• Adjusting your working conditions — location and time as a personal experiment within your company
  • Seeking opportunities to do more beyond your role scope
  • Go Rogue!

Within Your Career

  • Shadowing / secondments / internships
  • Short courses or seminars to explore new topics or areas of interest
  • Starting a side hobby or activity with growth potential (Reintention fell into this bucket)
  • Transitioning into a new business or sector

3. Quicker Learning, Reinforced Measurement and Evaluation

How long is a piece of string?

Testing hypothesis within known parameters allows timely validation of results and immediate implementation of learning. This makes change cheaper and faster. Running an idea or change in your reinvention with no deadline is like running a race with no finish line — it is impossible to measure the result. Likewise it is crucial to have metrics and boundaries to evaluate results, otherwise how do you know if you’ve been successful?

Coupled with procrastination, fear or lack or prioritisation and tasks will take as long as the time they are given as reinforced by Parkinson’s Law.

A cornerstone concept within the lean start up and agile delivery is continuous learning achieved through change based off customer feedback. Continuous learning is obtained through evaluation of metrics such as the ‘north star metric‘. A north star metric (NSM) is a single metric that provides the biggest value to customers — what is the job to be done’?. In early stages of acquisition, Reintention’s NSM is number of subscribers. Subscribers can be traced back to the specific content they consume and receive greater value from links and tips in weekly newsletters.

Having standards to evaluate success such as a NSM acts as an overarching indicator for success whereby all other measures of success fall beneath it. (Ie. Reintention’s other metrics include number of daily visits, length of visit, bounce rates).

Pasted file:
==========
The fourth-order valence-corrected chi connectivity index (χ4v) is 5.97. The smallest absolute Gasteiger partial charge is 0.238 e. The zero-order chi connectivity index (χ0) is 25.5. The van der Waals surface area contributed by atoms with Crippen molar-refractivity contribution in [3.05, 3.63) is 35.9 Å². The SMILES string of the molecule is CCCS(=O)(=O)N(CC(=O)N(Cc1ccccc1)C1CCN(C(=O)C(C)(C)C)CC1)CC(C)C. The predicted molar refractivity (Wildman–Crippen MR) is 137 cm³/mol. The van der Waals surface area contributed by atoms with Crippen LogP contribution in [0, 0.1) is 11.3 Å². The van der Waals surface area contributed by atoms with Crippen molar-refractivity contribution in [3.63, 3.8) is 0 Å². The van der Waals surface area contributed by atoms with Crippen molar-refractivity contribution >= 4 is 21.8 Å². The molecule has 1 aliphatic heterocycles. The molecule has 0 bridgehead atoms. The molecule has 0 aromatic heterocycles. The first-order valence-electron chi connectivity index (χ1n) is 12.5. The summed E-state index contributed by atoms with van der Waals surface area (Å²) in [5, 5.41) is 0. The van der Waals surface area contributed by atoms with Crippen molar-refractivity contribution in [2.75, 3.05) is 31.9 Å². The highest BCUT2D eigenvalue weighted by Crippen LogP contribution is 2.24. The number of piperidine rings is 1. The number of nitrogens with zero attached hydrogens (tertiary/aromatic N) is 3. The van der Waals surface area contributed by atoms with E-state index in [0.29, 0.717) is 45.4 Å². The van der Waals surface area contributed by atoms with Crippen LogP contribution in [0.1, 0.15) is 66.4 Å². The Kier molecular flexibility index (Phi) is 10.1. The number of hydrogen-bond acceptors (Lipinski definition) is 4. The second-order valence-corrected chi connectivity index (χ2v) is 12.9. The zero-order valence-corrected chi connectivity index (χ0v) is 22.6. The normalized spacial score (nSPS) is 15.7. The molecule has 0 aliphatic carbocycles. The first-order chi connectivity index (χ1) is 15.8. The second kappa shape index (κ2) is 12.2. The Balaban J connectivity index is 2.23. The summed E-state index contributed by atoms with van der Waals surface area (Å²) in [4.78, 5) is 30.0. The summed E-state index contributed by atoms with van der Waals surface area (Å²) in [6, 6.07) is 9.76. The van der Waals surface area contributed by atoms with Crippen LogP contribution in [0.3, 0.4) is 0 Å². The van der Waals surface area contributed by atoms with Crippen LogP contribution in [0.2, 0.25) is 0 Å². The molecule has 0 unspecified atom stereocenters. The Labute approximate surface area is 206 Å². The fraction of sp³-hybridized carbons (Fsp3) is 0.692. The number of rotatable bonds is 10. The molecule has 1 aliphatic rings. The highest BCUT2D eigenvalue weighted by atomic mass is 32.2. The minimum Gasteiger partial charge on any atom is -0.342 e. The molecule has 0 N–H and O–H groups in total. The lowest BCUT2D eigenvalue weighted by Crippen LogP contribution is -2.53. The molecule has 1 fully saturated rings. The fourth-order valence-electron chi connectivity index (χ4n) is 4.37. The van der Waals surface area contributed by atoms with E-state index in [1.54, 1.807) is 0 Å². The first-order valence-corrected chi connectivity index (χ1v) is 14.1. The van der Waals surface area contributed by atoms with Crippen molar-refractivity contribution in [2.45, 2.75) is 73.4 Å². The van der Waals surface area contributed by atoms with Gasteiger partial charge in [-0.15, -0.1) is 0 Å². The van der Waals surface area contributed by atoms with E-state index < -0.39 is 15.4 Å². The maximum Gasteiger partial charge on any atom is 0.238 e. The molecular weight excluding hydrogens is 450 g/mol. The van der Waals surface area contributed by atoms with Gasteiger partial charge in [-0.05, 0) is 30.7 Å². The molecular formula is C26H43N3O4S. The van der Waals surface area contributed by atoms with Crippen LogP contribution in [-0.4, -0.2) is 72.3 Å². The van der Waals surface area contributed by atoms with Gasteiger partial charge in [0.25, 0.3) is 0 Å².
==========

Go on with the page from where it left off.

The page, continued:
Additionally, working within a specific timeframe and set of constraints and having measures of success allows for a clear definition of done. The definition of done could be a specific task within an experiment, completion of the experiment/sprint itself or the end goal/release.

For example:

  1. Completion of white paper (task)
  2. Increase email subscription by ten-fold (experiment)
  3. Build out a coaching platform (end goal)

Deductions from Reinvention Experiments

  • Personal topics or areas of interest and identification of strengths
  • Whether a change should be implemented throughout a company
  • Determining the scalability of the change?
  • Customer feedback (positive or negative) — is the change worthwhile
  • Identification of who customers are (internal, external, cross-functional)
  • Do people read/consume/buy/share what you’re producing/creating/selling?
  • Is the target audience big enough?
  • Where you need to adjust — next course of action

Absorbing all of this, consider the following regarding your reinvention:

  • What do I value (why) and what could I do to further grow and develop myself? (Or within your organisation)
  • How can I break down these activities into smaller bite-size tests or experiments?
  • What timelines and conditions will these be explored in?
  • What are my measures of success and how can I use these to pivot/make changes to improve?

Originally published at www.reintention.com on August 5, 2017.